Severely over browsed forests loose their intermediate vegetation layers including shrubs, seedling and sapling trees, and forest floor plants including wild flowers, grasses, sedges, and other low-growing plants. In addition, the diversity of species declines in all forest layers.
Loss of seedling and sapling trees threatens the ability of forests to regenerate, trees that die or are cut are not replaced by new trees. Forest structure is reduced to a few species of canopy trees and a ground layer of plants that deer generally do not eat such as hay-scented fern, New York fern, and a few sedges and grasses. In some areas the ground is bare. Loss of understory, shrub, and forest floor plants reduces wildlife habitat.
A highly visible stage in over browsing is the creation of a browse line which results when deer feed non-selectively on everything they can reach. Development of a browse line, characterized by the lack of green leaves to a height of about 5 feet, is evidence that deer are exceeding the carrying capacity of the area. At lower numbers, deer feed selectively in the forest, seeking out the tastiest and most nutritious plants. While even this level of browsing can be a problem for some of the most highly preferred species, it does not alter forest structure.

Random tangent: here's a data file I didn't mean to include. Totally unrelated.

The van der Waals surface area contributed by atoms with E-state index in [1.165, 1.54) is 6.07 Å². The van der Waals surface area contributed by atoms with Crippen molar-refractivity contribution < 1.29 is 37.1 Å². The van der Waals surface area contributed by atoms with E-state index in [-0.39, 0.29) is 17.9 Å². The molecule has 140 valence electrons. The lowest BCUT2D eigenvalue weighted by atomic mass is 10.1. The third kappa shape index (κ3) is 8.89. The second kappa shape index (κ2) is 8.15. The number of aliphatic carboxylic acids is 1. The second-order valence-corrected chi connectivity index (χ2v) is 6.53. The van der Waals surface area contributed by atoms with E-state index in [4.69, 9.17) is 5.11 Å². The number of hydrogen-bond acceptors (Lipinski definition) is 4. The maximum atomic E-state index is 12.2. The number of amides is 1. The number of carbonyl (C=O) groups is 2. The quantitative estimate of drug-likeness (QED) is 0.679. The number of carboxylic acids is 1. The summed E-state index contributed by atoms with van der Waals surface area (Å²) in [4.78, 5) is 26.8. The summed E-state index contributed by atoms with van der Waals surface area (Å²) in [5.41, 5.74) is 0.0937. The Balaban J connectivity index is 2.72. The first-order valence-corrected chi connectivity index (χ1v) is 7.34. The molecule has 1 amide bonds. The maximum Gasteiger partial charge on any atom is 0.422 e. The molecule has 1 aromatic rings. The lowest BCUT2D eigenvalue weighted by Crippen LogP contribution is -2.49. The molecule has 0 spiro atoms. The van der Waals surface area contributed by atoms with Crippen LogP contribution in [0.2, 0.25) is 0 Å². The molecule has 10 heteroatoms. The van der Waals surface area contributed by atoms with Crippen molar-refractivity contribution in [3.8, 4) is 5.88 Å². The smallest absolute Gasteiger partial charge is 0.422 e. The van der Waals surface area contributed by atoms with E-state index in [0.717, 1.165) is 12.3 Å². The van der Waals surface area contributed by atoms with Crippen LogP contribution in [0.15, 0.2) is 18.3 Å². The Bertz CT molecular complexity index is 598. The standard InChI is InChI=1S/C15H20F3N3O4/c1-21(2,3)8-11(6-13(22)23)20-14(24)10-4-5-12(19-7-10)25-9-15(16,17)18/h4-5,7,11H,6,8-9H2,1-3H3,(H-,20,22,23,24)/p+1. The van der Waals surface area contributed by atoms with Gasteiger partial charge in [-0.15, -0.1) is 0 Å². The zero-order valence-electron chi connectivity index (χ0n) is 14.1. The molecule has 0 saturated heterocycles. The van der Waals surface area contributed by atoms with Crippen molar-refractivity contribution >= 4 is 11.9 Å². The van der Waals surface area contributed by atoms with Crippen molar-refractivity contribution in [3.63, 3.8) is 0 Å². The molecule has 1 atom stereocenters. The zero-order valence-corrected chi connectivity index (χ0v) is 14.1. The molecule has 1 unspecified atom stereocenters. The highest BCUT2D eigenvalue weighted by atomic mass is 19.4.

Deer population levels, when the earliest European settlers arrived, have been estimated at 9-11 deer per forested square mile. Today levels of 30-80 deer per forested square mile are not unusual and in some urban/suburban sites they are even higher.
Simplification of forest structure and loss of biological diversity resulting from deer overabundance threatens the health and resilience of forest ecosystems. It also diminishes the ability of our forests to carry out important ecosystem services such as air and water purification, erosion control, soil building, mineral recycling, and preservation of biological diversity.
Highly vulnerable plant species are in danger of becoming so rare that they must be classified as endangered or threatened. At least one plant, bearberry (Arctostaphylos uva-ursi) has been lost from the state due to excessive deer browsing. Examples of native plants of Pennsylvania, many of them already classified as plants of special concern, that are being severely impacted by deer include: